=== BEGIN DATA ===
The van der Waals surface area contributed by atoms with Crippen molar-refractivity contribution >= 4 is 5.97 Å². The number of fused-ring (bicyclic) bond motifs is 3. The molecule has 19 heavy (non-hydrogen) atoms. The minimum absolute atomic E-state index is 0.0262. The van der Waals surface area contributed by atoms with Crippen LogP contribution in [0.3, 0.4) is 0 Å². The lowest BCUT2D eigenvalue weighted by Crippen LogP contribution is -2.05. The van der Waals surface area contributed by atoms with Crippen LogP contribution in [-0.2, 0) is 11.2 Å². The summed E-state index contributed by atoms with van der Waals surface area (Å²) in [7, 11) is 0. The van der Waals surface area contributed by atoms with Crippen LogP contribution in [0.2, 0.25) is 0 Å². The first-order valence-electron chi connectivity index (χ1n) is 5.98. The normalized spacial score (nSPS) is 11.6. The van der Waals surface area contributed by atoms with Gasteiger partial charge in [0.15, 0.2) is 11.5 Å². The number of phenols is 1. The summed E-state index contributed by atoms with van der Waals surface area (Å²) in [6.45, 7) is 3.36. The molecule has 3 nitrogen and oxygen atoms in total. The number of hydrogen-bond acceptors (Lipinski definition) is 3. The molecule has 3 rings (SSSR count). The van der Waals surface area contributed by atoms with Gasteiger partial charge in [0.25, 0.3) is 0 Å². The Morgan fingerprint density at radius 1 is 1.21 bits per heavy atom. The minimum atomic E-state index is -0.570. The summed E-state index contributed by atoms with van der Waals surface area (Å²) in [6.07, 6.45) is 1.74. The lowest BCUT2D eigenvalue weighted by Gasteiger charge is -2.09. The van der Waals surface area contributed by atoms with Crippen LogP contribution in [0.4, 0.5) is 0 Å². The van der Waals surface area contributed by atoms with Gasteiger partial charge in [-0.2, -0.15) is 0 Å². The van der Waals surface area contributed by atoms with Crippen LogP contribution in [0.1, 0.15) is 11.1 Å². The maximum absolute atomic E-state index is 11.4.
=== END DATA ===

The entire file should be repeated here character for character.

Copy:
The van der Waals surface area contributed by atoms with Crippen molar-refractivity contribution >= 4 is 5.97 Å². The number of fused-ring (bicyclic) bond motifs is 3. The molecule has 19 heavy (non-hydrogen) atoms. The minimum absolute atomic E-state index is 0.0262. The van der Waals surface area contributed by atoms with Crippen LogP contribution in [0.3, 0.4) is 0 Å². The lowest BCUT2D eigenvalue weighted by Crippen LogP contribution is -2.05. The van der Waals surface area contributed by atoms with Crippen LogP contribution in [-0.2, 0) is 11.2 Å². The summed E-state index contributed by atoms with van der Waals surface area (Å²) in [7, 11) is 0. The van der Waals surface area contributed by atoms with Crippen LogP contribution in [0.2, 0.25) is 0 Å². The first-order valence-electron chi connectivity index (χ1n) is 5.98. The normalized spacial score (nSPS) is 11.6. The van der Waals surface area contributed by atoms with Gasteiger partial charge in [0.15, 0.2) is 11.5 Å². The number of phenols is 1. The summed E-state index contributed by atoms with van der Waals surface area (Å²) in [6.45, 7) is 3.36. The molecule has 3 nitrogen and oxygen atoms in total. The number of hydrogen-bond acceptors (Lipinski definition) is 3. The molecule has 3 rings (SSSR count). The van der Waals surface area contributed by atoms with Gasteiger partial charge in [0.25, 0.3) is 0 Å². The Morgan fingerprint density at radius 1 is 1.21 bits per heavy atom. The minimum atomic E-state index is -0.570. The summed E-state index contributed by atoms with van der Waals surface area (Å²) in [6.07, 6.45) is 1.74. The lowest BCUT2D eigenvalue weighted by Gasteiger charge is -2.09. The van der Waals surface area contributed by atoms with Crippen LogP contribution in [0.4, 0.5) is 0 Å². The van der Waals surface area contributed by atoms with Gasteiger partial charge in [-0.2, -0.15) is 0 Å². The van der Waals surface area contributed by atoms with Crippen LogP contribution in [0.1, 0.15) is 11.1 Å². The maximum absolute atomic E-state index is 11.4.